Giving Up Control

Genesis 2:15-17, 3:1-7; Matthew 4:1-11

It’s pretty common to think about things to give up during Lent.  Chocolate is a perennial favorite for many people I know.  Soda can be another popular choice.  In the digital social media age many people fast from social media.  I did a weekly fast for many years but the past few years I’ve focused on taking on something, usually in a prayer or devotional discipline.  All are worthy choices if they serve the purpose of spending some time focusing on the season of Lent and what we reflect on during the time between Ash Wednesday and Easter Sunday.

This Lenten season we’re giving some thought to Giving Up.  Not giving up in an existential crisis kind of giving up but giving up different mindsets and approaches to life.  Today/tonight we’re giving up control.  Our readings highlight a couple of approaches to this, each with a distinctive outcome.

Our first reading is the classic story of Adam and Eve in the garden.  It’s one of history’s most badly interpreted stories in the Bible so it’s a lot of fun to work with.  The classic interpretation is that Eve fell under the evil power of Satan, represented by the snake, succumbing to temptation and eating the apple of knowledge of good and evil that God had said not to do.  Thus, sin is released into the perfect world God has created and Adam and Eve get kicked out of the Garden of Eden, dooming humanity to a life of pain and suffering forever.  Thanks a lot, Eve.  Have I got that pretty close?

The trouble with that interpretation is that it isn’t what the Bible says and it misses a far larger point.

For starters, the assumption that God created a perfect and idyllic world where Adam and Eve sit around in their birthday suits doing nothing is entertaining but flawed.  Back up a little bit in Genesis in chapter one and earlier in chapter two.  If the world God created was perfect, we wouldn’t have two creation narratives, Genesis 1 and Genesis 2.  Not to mention, the word used for creation in Genesis 1 is not perfect.  Instead, God created this that and the other thing and “saw that it was _______”.  In fact, God saw that the creation process was good six times and very good once.  It’s a good and active creation, not a staticly perfect creation where Adam and Eve sit around doing nothing.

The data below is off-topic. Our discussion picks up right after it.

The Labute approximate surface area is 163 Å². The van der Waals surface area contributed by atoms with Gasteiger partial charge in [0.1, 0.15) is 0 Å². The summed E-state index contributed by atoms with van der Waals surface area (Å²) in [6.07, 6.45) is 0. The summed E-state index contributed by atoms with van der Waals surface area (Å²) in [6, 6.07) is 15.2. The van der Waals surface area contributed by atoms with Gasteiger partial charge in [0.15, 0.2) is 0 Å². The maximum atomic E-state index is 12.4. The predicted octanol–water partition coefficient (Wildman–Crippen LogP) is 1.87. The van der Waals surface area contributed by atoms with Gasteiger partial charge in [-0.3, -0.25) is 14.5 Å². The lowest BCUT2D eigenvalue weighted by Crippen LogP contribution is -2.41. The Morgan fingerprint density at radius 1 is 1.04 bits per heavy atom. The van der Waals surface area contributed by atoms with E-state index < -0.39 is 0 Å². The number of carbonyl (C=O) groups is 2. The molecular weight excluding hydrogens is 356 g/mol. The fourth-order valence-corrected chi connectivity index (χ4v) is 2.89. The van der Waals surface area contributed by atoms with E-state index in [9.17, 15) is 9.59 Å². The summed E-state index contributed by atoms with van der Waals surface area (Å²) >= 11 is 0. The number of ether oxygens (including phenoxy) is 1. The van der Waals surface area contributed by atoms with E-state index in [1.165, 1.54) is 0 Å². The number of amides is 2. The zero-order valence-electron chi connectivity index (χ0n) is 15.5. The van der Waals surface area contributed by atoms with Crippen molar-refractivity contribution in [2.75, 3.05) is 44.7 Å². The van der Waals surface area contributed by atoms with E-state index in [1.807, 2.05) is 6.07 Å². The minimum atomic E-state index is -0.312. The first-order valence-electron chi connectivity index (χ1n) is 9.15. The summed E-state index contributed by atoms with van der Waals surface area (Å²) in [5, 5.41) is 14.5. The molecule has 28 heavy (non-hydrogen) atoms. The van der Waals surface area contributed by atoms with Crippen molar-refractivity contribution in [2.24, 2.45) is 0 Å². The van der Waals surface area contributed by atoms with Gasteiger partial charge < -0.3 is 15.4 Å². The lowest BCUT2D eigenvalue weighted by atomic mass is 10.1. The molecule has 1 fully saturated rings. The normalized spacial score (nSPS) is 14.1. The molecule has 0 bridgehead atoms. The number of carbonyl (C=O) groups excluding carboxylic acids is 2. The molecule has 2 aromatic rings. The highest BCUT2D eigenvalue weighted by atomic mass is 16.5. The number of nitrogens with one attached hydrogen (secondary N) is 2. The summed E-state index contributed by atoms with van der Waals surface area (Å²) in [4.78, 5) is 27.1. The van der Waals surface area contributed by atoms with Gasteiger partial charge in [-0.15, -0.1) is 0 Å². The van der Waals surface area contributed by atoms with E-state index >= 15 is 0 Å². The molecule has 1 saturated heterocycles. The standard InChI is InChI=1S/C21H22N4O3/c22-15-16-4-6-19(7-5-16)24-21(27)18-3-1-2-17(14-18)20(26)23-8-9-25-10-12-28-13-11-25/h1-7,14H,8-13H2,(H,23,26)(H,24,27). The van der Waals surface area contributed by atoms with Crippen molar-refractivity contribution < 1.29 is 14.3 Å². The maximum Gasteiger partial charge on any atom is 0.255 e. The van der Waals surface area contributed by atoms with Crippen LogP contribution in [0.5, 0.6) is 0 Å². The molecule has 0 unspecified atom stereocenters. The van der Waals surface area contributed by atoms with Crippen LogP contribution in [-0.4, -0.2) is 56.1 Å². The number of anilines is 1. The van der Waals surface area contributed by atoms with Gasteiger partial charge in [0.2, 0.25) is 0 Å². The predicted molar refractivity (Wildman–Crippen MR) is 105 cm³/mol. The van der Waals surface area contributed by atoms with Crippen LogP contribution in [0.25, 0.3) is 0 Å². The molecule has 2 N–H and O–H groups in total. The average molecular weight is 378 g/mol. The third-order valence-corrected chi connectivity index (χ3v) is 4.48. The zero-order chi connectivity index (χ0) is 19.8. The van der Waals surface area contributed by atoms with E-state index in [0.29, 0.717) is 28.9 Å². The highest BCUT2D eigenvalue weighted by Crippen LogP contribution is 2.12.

We know the creative process isn’t static because we have the second creation story in Genesis 2.  In Genesis 1, God creates everything in six days and then rests.  You know, that whole even God took a sabbath day after the work of creation.  Then we get a few more details on how humanity enters the picture.  Genesis 1 and 2 should not be read as historical timelines with a beginning and end but instead this extraordinary unfolding of God’s work in the world.  Not to mention, we know Adam had work to do in the garden because v15, “15 The Lord God took the man and put him in the garden of Eden to till it and keep it.”   So much for sitting around doing nothing.

One final note on resetting our expectations of the creation stories in the Bible is to note what word does not appear in any of this story.  Sin.  Say what you want about Adam, Eve, the apple, and the serpent, sin is not part of the story.